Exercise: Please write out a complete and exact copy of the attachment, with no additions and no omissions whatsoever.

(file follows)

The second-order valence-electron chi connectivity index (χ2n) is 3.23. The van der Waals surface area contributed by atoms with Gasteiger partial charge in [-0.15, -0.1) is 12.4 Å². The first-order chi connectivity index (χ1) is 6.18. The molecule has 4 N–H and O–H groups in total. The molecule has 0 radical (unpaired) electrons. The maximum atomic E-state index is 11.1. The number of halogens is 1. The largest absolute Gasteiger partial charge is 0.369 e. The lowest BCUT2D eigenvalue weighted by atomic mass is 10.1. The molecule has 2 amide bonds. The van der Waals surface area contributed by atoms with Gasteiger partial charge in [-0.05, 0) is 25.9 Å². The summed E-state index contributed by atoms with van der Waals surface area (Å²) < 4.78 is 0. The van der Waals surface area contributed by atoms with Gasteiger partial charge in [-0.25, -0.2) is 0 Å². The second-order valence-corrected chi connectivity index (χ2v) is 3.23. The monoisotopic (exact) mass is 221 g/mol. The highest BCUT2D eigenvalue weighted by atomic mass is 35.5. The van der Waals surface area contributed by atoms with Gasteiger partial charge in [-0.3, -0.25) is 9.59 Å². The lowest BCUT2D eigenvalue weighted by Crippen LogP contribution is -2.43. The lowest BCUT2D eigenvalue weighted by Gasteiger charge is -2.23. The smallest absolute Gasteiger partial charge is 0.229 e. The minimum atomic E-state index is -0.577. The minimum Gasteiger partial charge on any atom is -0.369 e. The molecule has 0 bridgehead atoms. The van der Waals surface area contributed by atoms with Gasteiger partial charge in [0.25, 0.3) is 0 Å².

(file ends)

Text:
The second-order valence-electron chi connectivity index (χ2n) is 3.23. The van der Waals surface area contributed by atoms with Gasteiger partial charge in [-0.15, -0.1) is 12.4 Å². The first-order chi connectivity index (χ1) is 6.18. The molecule has 4 N–H and O–H groups in total. The molecule has 0 radical (unpaired) electrons. The maximum atomic E-state index is 11.1. The number of halogens is 1. The largest absolute Gasteiger partial charge is 0.369 e. The lowest BCUT2D eigenvalue weighted by atomic mass is 10.1. The molecule has 2 amide bonds. The van der Waals surface area contributed by atoms with Gasteiger partial charge in [-0.05, 0) is 25.9 Å². The summed E-state index contributed by atoms with van der Waals surface area (Å²) < 4.78 is 0. The van der Waals surface area contributed by atoms with Gasteiger partial charge in [-0.25, -0.2) is 0 Å². The second-order valence-corrected chi connectivity index (χ2v) is 3.23. The monoisotopic (exact) mass is 221 g/mol. The highest BCUT2D eigenvalue weighted by atomic mass is 35.5. The van der Waals surface area contributed by atoms with Gasteiger partial charge in [-0.3, -0.25) is 9.59 Å². The lowest BCUT2D eigenvalue weighted by Crippen LogP contribution is -2.43. The lowest BCUT2D eigenvalue weighted by Gasteiger charge is -2.23. The smallest absolute Gasteiger partial charge is 0.229 e. The minimum atomic E-state index is -0.577. The minimum Gasteiger partial charge on any atom is -0.369 e. The molecule has 0 bridgehead atoms. The van der Waals surface area contributed by atoms with Gasteiger partial charge in [0.25, 0.3) is 0 Å².